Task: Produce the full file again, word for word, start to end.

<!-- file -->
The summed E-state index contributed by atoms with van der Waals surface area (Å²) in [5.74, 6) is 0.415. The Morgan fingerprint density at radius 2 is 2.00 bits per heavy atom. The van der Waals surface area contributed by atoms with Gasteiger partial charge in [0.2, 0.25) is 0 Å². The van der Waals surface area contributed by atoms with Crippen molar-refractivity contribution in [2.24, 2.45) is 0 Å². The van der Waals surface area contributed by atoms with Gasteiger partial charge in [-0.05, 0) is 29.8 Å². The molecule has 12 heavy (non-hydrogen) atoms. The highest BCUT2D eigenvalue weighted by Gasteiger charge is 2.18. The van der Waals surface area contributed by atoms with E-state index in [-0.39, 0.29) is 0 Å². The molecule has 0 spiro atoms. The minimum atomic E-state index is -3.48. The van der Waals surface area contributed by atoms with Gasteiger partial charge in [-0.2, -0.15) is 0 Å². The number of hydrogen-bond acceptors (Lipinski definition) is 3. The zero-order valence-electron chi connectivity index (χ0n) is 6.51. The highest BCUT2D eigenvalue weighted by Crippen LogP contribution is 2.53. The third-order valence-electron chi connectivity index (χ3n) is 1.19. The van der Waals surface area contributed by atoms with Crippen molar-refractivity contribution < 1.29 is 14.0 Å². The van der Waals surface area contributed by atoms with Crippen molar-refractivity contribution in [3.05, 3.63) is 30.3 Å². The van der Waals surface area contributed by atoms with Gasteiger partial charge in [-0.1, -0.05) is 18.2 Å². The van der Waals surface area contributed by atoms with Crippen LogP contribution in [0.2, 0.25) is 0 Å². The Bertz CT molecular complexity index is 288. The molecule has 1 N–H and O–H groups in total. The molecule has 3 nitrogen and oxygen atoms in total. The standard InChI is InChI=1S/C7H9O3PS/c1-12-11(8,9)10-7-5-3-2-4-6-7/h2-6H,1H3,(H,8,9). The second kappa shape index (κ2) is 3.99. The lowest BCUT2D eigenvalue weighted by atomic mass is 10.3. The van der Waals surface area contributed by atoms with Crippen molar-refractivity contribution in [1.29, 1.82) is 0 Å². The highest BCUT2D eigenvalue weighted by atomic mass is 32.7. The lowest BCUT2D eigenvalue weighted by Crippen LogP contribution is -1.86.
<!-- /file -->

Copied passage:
The summed E-state index contributed by atoms with van der Waals surface area (Å²) in [5.74, 6) is 0.415. The Morgan fingerprint density at radius 2 is 2.00 bits per heavy atom. The van der Waals surface area contributed by atoms with Gasteiger partial charge in [0.2, 0.25) is 0 Å². The van der Waals surface area contributed by atoms with Crippen molar-refractivity contribution in [2.24, 2.45) is 0 Å². The van der Waals surface area contributed by atoms with Gasteiger partial charge in [-0.05, 0) is 29.8 Å². The molecule has 12 heavy (non-hydrogen) atoms. The highest BCUT2D eigenvalue weighted by Gasteiger charge is 2.18. The van der Waals surface area contributed by atoms with E-state index in [-0.39, 0.29) is 0 Å². The molecule has 0 spiro atoms. The minimum atomic E-state index is -3.48. The van der Waals surface area contributed by atoms with Gasteiger partial charge in [-0.2, -0.15) is 0 Å². The number of hydrogen-bond acceptors (Lipinski definition) is 3. The zero-order valence-electron chi connectivity index (χ0n) is 6.51. The highest BCUT2D eigenvalue weighted by Crippen LogP contribution is 2.53. The third-order valence-electron chi connectivity index (χ3n) is 1.19. The van der Waals surface area contributed by atoms with Crippen molar-refractivity contribution < 1.29 is 14.0 Å². The van der Waals surface area contributed by atoms with Crippen molar-refractivity contribution in [3.05, 3.63) is 30.3 Å². The van der Waals surface area contributed by atoms with Gasteiger partial charge in [-0.1, -0.05) is 18.2 Å². The van der Waals surface area contributed by atoms with Crippen LogP contribution in [0.2, 0.25) is 0 Å². The Bertz CT molecular complexity index is 288. The molecule has 1 N–H and O–H groups in total. The molecule has 3 nitrogen and oxygen atoms in total. The standard InChI is InChI=1S/C7H9O3PS/c1-12-11(8,9)10-7-5-3-2-4-6-7/h2-6H,1H3,(H,8,9). The second kappa shape index (κ2) is 3.99. The lowest BCUT2D eigenvalue weighted by atomic mass is 10.3. The van der Waals surface area contributed by atoms with Crippen molar-refractivity contribution in [1.29, 1.82) is 0 Å². The highest BCUT2D eigenvalue weighted by atomic mass is 32.7. The lowest BCUT2D eigenvalue weighted by Crippen LogP contribution is -1.86.